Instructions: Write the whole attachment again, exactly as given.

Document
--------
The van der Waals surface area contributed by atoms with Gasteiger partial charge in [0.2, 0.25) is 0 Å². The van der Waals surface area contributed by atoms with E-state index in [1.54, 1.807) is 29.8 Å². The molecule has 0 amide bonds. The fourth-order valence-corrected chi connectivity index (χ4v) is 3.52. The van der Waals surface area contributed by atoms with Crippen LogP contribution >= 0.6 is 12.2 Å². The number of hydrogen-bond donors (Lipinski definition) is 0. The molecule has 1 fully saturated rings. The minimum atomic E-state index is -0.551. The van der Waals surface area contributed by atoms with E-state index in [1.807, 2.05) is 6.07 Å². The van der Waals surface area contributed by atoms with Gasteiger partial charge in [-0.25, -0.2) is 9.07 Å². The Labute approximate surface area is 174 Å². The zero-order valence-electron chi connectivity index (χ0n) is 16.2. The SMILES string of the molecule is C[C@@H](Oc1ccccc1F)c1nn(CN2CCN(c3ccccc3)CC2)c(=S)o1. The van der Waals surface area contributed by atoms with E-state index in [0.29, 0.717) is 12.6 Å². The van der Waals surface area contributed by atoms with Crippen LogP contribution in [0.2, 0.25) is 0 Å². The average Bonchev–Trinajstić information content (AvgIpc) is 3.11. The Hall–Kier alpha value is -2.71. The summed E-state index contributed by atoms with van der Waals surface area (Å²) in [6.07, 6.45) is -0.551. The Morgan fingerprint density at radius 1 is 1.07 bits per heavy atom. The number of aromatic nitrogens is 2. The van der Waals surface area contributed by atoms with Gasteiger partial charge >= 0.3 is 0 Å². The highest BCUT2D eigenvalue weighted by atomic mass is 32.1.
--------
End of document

The van der Waals surface area contributed by atoms with Gasteiger partial charge in [0.2, 0.25) is 0 Å². The van der Waals surface area contributed by atoms with E-state index in [1.54, 1.807) is 29.8 Å². The molecule has 0 amide bonds. The fourth-order valence-corrected chi connectivity index (χ4v) is 3.52. The van der Waals surface area contributed by atoms with Crippen LogP contribution >= 0.6 is 12.2 Å². The number of hydrogen-bond donors (Lipinski definition) is 0. The molecule has 1 fully saturated rings. The minimum atomic E-state index is -0.551. The van der Waals surface area contributed by atoms with E-state index in [1.807, 2.05) is 6.07 Å². The van der Waals surface area contributed by atoms with Gasteiger partial charge in [-0.25, -0.2) is 9.07 Å². The Labute approximate surface area is 174 Å². The zero-order valence-electron chi connectivity index (χ0n) is 16.2. The SMILES string of the molecule is C[C@@H](Oc1ccccc1F)c1nn(CN2CCN(c3ccccc3)CC2)c(=S)o1. The van der Waals surface area contributed by atoms with E-state index in [0.29, 0.717) is 12.6 Å². The van der Waals surface area contributed by atoms with Crippen LogP contribution in [0.2, 0.25) is 0 Å². The average Bonchev–Trinajstić information content (AvgIpc) is 3.11. The Hall–Kier alpha value is -2.71. The summed E-state index contributed by atoms with van der Waals surface area (Å²) in [6.07, 6.45) is -0.551. The Morgan fingerprint density at radius 1 is 1.07 bits per heavy atom. The number of aromatic nitrogens is 2. The van der Waals surface area contributed by atoms with Gasteiger partial charge >= 0.3 is 0 Å². The highest BCUT2D eigenvalue weighted by atomic mass is 32.1.